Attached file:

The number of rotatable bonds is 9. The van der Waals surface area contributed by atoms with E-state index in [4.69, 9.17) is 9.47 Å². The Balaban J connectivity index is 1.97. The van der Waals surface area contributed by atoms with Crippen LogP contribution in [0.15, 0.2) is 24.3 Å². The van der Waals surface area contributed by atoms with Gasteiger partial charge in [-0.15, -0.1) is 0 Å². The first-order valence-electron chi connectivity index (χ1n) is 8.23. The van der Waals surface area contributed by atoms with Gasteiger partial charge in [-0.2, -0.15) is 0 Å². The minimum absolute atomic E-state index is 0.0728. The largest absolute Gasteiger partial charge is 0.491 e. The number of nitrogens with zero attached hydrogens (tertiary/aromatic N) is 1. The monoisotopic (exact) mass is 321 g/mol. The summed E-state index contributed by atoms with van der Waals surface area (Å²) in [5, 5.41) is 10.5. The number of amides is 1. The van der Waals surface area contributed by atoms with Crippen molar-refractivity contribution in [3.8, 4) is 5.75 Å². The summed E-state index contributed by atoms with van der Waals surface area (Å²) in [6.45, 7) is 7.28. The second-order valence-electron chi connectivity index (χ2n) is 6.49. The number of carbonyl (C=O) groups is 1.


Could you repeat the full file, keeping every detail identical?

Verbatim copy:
The number of rotatable bonds is 9. The van der Waals surface area contributed by atoms with E-state index in [4.69, 9.17) is 9.47 Å². The Balaban J connectivity index is 1.97. The van der Waals surface area contributed by atoms with Crippen LogP contribution in [0.15, 0.2) is 24.3 Å². The van der Waals surface area contributed by atoms with Gasteiger partial charge in [-0.15, -0.1) is 0 Å². The first-order valence-electron chi connectivity index (χ1n) is 8.23. The van der Waals surface area contributed by atoms with Gasteiger partial charge in [-0.2, -0.15) is 0 Å². The minimum absolute atomic E-state index is 0.0728. The largest absolute Gasteiger partial charge is 0.491 e. The number of nitrogens with zero attached hydrogens (tertiary/aromatic N) is 1. The monoisotopic (exact) mass is 321 g/mol. The summed E-state index contributed by atoms with van der Waals surface area (Å²) in [5, 5.41) is 10.5. The number of amides is 1. The van der Waals surface area contributed by atoms with Crippen molar-refractivity contribution in [3.8, 4) is 5.75 Å². The summed E-state index contributed by atoms with van der Waals surface area (Å²) in [6.45, 7) is 7.28. The second-order valence-electron chi connectivity index (χ2n) is 6.49. The number of carbonyl (C=O) groups is 1.